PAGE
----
It is the dulling season, and I feel things slowing, hibernating in a variety of ways. The cold wave upon us (-3 degrees on the thermometer this morning) imprisons us because even a few minutes outside is too much. Exercise feels unattainable and my urge to stir up a batch of chocolate chip cookies wars with the dismay I feel over a scale inching upward. Obviously, I am cocooning...

Apparently that sense of sluggishness manifests itself in the focus of my knitting this week. I have been working on easy, mindless projects—using comfortable and quick patterns to work through small skeins of Morehouse Farm Merino purchased for Barbara and Alex’s Christmas mittens. I haven’t felt the urge to tackle a bigger project, although a lovely bag of Debbie Bliss Aran Tweed beckons me to begin Alexander’s birthday vest. It is time to jump start my metabolism, physically, emotionally, and spiritually…

Saturday, January 10, 2009

Sleep in heavenly peace

Our first truly beautiful snowfall of the season...

Two little kittens have found their mittens

Finally, I pulled together Katie and Max's Christmas present, two sample mittens knitted to try yarn and patterns, stuffed with fiber fill and catnip. A fun time was had by all...

Wednesday, January 7, 2009

You know you are a knitter when...

...your family gives you knitting gifts! It was a lovely Christmas and my gifts from my family were so perfectly suited to me. Jim bought me a beautiful knitting basket, hand made through fair trade cottage industry in Rwanda. Rob bought me three promising skeins of yarn, one of which is already in use turning into mitts, and Barbara bought me the loveliest sock book that combines the history of sock knitting with inspirational sock patterns, which I resolve to try this year. I appreciate and all of these gifts; it is good to feel both loved and understood....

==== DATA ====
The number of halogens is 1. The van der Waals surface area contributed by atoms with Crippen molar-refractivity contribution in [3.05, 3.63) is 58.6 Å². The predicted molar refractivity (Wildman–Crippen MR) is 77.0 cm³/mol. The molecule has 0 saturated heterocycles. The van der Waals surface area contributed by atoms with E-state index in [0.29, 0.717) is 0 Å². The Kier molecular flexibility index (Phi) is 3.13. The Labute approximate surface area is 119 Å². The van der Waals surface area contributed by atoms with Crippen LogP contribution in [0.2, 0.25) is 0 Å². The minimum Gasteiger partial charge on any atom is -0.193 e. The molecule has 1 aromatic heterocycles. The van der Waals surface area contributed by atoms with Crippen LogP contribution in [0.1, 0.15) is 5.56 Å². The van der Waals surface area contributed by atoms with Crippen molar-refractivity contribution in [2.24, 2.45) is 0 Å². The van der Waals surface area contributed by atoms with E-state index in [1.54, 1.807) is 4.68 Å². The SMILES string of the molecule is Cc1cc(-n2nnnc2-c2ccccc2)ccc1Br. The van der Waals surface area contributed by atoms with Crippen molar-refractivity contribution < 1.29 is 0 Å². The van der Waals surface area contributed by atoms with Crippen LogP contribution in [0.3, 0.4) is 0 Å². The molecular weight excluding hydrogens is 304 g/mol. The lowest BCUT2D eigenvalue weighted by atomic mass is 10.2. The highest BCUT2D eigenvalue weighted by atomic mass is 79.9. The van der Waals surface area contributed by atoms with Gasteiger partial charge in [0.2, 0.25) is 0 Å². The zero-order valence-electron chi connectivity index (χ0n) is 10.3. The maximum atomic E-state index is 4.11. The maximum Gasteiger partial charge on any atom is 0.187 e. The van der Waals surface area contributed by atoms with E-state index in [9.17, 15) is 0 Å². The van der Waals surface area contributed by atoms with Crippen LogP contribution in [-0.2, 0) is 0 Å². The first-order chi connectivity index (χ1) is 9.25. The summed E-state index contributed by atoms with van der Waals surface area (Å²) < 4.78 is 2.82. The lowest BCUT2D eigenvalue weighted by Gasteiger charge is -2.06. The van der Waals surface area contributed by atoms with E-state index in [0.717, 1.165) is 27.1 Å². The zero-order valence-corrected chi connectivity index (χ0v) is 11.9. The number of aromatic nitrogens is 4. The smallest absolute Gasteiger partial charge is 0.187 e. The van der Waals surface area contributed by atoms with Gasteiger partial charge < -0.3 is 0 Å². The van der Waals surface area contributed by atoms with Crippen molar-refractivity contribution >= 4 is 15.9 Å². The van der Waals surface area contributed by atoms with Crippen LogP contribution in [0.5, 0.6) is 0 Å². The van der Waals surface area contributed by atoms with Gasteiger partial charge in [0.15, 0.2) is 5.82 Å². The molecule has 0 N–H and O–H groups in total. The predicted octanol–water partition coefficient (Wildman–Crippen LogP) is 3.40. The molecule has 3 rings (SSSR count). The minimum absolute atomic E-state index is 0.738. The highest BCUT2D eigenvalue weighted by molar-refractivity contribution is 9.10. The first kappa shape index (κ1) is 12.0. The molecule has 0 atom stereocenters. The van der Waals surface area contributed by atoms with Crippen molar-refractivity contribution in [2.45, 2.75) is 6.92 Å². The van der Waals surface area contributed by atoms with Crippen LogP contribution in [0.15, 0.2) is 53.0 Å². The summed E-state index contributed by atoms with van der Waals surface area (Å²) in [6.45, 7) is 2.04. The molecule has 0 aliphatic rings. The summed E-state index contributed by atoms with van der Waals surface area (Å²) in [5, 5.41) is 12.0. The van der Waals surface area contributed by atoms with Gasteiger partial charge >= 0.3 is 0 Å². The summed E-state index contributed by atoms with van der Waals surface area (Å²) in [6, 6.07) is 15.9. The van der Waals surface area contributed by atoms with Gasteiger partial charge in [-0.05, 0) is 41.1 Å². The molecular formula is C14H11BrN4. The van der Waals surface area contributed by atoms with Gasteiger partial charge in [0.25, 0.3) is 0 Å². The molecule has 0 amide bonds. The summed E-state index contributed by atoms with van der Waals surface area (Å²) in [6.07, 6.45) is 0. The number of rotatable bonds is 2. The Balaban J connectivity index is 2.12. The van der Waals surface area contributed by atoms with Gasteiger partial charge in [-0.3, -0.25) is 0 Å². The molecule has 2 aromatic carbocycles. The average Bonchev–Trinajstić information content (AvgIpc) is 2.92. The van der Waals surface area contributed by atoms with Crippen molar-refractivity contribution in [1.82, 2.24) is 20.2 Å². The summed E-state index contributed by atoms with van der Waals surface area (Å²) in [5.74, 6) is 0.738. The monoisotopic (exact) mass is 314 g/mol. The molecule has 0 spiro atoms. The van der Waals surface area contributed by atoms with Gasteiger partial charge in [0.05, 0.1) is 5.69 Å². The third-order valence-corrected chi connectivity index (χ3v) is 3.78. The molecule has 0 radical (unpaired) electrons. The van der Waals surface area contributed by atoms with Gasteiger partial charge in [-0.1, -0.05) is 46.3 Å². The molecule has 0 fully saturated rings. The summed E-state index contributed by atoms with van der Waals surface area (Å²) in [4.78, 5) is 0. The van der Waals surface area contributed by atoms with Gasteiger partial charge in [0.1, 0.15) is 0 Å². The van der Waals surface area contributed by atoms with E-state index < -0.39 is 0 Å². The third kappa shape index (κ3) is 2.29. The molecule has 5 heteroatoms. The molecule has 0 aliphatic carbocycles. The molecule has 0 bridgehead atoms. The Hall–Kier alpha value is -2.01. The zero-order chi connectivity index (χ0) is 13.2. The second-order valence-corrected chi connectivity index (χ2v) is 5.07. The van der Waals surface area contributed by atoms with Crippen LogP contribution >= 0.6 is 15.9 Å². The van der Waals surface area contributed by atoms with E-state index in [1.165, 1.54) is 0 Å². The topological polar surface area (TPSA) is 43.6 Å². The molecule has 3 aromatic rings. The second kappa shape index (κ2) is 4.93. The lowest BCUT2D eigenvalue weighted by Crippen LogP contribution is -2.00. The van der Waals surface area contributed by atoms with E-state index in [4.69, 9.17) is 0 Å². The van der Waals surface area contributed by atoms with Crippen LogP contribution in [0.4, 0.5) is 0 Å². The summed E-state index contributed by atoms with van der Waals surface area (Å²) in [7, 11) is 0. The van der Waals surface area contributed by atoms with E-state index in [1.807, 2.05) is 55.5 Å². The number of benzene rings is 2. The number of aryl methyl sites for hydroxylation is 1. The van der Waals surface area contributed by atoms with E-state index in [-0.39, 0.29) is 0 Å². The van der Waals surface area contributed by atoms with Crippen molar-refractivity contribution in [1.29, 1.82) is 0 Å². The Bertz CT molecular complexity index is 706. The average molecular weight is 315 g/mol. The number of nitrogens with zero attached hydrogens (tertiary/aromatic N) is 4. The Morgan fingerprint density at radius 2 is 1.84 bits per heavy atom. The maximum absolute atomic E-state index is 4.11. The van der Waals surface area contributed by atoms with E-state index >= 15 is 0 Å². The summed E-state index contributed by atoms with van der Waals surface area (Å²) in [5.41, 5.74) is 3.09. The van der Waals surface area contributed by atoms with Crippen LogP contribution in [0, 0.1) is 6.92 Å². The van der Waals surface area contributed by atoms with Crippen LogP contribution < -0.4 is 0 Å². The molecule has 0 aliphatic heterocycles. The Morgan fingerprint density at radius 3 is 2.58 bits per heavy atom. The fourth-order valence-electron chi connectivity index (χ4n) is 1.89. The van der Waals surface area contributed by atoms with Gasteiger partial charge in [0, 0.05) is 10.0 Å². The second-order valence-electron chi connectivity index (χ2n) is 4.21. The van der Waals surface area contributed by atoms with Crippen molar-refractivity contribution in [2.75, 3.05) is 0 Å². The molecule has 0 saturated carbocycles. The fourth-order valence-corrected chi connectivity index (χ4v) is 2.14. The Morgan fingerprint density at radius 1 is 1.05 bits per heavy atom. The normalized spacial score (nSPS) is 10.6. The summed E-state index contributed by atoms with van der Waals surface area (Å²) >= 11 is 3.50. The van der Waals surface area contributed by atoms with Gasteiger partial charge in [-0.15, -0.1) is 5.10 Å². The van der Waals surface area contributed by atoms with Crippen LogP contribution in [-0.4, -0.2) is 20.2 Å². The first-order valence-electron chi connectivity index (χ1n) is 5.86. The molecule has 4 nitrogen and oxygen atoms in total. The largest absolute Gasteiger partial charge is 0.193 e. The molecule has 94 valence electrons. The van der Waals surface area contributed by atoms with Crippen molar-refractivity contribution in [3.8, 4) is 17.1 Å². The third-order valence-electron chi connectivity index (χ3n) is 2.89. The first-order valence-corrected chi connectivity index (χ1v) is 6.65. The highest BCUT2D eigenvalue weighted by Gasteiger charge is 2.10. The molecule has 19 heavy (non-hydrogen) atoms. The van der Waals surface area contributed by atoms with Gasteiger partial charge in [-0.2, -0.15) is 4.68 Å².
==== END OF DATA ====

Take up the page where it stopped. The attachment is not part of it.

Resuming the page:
Saturday, January 3, 2009

Prayerful Knitting

I have two friends currently battling cancer; daily they remain close to my heart and constantly in my prayers. Knitting for them really helps me create physicality to that care. For Carolyn, a fellow breast cancer survivor facing a sentinel node biopsy and radiation, I extended Christmas knitting by creating a pink Fair Isle headband with left over skeins of Lambs Pride wool. For Debra who has thyroid cancer and who also faces more surgery and radiation treatment, I decided upon a prayer shawl from a skein of Duo, a soft, Swedish yarn I bought at Gate City Yarns in Greensboro North Carolina. My knitting focuses my thoughts and my prayers, all the while creating something of warmth and comfort. Tonight I fastened the tassels on Deb’s shawl and tomorrow I will write out a prayer to include in each tissue-wrapped package…gifts from my hands and my heart.

Thursday, January 1, 2009


Today signals the beginning of a brand new year. I am glad to release the old one, which seems unusually worn and tired. Last night walking to the car after seeing Valkyrie, Jim and I commented on this very thing—our eagerness to see a new year dawn. Pondering what good things 2008 could claim, we agreed the major triumph of the year surely was the election of Barack Obama as our new president.

During the movie, I knit a square (really a first for me…I can knit in the dark just fine!), using up leftover yarn used to make Christmas potholder gifts for friends. Later, ending the day, I crocheted two rows of yarn, using up a bit of Blue Sky Alpaca left over from Chris’ ribbed hat and finishing a skein of Lambs Pride brown left over from a birthday hat for Jessie, and earwarmers for Jim and Dick. Today, I will felt this garter stitch square into a potholder. I like the idea that I gathered up these remnants to knit together a thing of use for my kitchen. A recycler, even before there was such a term, my great grandmother Edna Otto Bame took old coats and woolens and turned them into beautiful hooked rugs. It seems appropriate as we begin the new year while looking back over the past one, a year of dramatic economic downturn, that my grandmothers' motto, “use it up, wear it out, make it do, or live without” informs my own this year….